One thing I’ve learned from living in suburban Nashville is that my neighborhood has major horror movie potential. Oh, I know horror-in-the-suburbs has been done already with The Stepford Wives, but I think you’d agree that The Bellevue Parents would be way more terrifying.
The movie would open with the innocent trills of an electric flute and children frolicking on a playground. It would cut to landscaped flowers trembling in a gentle breeze, then a row of mirror-image houses primly keeping watch over a treeless avenue and finally, a neighborhood swimming pool bustling with families clad in Target swimsuits.
At first, everything would seem so normal. Better than normal, really. Bellevue is the kind of place where you expect everyone’s Facebook status to read, “Living the dream.”
But, this being a horror film, that dream would quickly turn nightmarish, as an ultra-liberal, gluten-free heroine moves to the neighborhood. Immediately, she’d start noticing them, volunteering at the local elementary school, every single day! Passing out snacks and drinks at soccer games! Driving minivans with rear windows featuring stick figure representations of each member of the family!
Our heroine would notice their detached smiles, their vacant stares and the way they always smelled vaguely of alcohol, and know in her heart that they were different from ordinary humans. After a day spent in the stacks at the Bellevue Library (on the Book Bully’s day off, of course), she would discover with wide-eyed terror that they were exactly what she’d secretly suspected…
“They really do have no lives!” she would whisper before using her knuckle to bite back a scream.
It’s a little too close to reality for comfort, right? While our own parents fought to have both children and careers, many of my suburban neighbors are bypassing the corporate ladder altogether in favor of hovering mindlessly over little Sally as she does her homework, or shambling along the sidelines of Landon’s pee wee football games. They may not have a ghoulish pallor or ripped, dirty clothing, but they’re still easy to spot. Just announce that you’re looking for volunteers for the school spaghetti supper and see who comes stumbling out of the crowd, arms outstretched and with a dazed expression that bears more than a passing resemblance to the undead.
Scariest of all? This is what’s become of Generation X.
Yes, all that cynicism and Nirvana and flannel shirt wearing was simply layer after layer of protection, designed to cover frail psyches damaged by divorced and career-obsessed parents. Fast forward to today and witness how many Gen X parents are overprotective and obsessed with their children. This helicopter parenting is merely an effort, according to the experts, to fix what was broken when these parents themselves were kids, 20 to 30 years ago.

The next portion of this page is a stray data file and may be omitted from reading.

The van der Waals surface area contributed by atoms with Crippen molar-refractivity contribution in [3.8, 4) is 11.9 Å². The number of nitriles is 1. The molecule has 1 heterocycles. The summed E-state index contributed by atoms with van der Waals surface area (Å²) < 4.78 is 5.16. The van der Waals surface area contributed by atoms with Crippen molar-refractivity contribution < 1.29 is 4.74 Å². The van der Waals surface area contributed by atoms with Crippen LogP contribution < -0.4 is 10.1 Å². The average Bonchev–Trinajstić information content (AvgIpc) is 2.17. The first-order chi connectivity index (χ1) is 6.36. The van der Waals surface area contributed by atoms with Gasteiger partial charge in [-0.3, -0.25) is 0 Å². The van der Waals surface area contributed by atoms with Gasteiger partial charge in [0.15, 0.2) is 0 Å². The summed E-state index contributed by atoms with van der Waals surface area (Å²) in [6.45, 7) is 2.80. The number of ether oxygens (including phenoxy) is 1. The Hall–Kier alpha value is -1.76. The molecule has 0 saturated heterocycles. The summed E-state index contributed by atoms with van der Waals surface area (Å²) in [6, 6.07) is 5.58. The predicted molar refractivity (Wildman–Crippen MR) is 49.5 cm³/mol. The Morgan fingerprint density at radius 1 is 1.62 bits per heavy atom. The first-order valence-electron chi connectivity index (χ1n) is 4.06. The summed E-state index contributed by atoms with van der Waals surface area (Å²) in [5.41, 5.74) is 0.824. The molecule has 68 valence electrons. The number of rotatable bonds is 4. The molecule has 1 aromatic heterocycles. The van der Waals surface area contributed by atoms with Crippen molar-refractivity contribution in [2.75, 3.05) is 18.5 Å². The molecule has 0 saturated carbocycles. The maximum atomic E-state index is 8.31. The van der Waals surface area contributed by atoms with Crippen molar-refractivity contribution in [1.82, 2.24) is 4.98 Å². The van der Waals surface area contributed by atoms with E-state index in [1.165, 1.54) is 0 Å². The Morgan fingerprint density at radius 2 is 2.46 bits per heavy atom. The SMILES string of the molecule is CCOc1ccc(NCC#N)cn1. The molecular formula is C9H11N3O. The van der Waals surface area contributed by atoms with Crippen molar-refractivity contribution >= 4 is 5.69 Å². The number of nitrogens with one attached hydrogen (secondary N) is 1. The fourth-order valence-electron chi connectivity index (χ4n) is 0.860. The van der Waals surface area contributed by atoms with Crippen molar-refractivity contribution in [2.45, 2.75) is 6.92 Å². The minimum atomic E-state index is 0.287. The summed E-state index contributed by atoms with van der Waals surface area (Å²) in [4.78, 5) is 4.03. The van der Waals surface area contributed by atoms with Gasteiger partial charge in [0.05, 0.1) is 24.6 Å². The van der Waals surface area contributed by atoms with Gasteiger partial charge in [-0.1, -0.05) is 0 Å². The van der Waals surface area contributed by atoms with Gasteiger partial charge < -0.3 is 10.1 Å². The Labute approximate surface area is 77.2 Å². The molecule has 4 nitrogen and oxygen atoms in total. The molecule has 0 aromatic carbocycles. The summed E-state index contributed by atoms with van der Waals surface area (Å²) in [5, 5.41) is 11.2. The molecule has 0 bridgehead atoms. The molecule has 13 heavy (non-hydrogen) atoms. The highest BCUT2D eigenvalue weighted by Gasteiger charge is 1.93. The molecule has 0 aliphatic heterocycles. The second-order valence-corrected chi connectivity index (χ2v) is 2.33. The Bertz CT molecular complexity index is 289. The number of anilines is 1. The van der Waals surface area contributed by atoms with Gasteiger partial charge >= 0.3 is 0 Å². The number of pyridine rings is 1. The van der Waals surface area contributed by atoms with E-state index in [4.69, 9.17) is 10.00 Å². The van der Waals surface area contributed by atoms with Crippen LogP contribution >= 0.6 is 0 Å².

I’d like to laugh off the theory, but I can’t. I’m living it.
Twenty-nine years ago, I was my daughter’s age, dressed in Lanz pajamas and seated beside my brother night after night at the top of the stairs, as we listened to our parents arguing down below. A year later, I watched my father carry an armful of suits out the front door.
I remained pretty stoic about my parents’ divorce and my mom’s return to the workforce, but while I thought as a kid that it didn’t affect me, I was wrong. I’m a regular June Cleaver today because of it. I cook. I clean. I volunteer. I stay at home. And too often, I bite my tongue to keep the peace. I tell myself it’s best for our family.
But I’m not always sure it’s best for me.
“You’ve got to find your voice as a married woman!” my mother urged me once. “It took me a while to find mine when I was your age, but I did. And I never stopped talking!”
And that’s ultimately the difference between her generation and mine. My mother and her friends were the first to talk back. They made demands. They threw down their aprons. And when they felt the need, they divorced with no apologies.
Now, their children quietly go about the business of undoing all their work. We will give our kids the happy playground, the landscaped flowers, the cookie-cutter house, the neighborhood pool. We will fight harder to stay married, and beat ourselves up more if we fail. We will haunt our children’s schools and recitals and sporting events. We will be there, dammit, when they get home from school.
We will stumble through parenthood together, a generational mob with only one thing on what remains of our minds: giving our kids the childhood we think we should have had. And in true horror tradition, we will do far more damage than mere mortals could.
The Bellevue Parents ends when the happy children from the playground have grown up and their parents have died off. No one’s around to cut their meat anymore. No one will lend them money or wash their clothes or stand over them to make sure they get their work done. They wander about aimlessly in rags, completely unable to do for themselves.
Blame it on the zombies.
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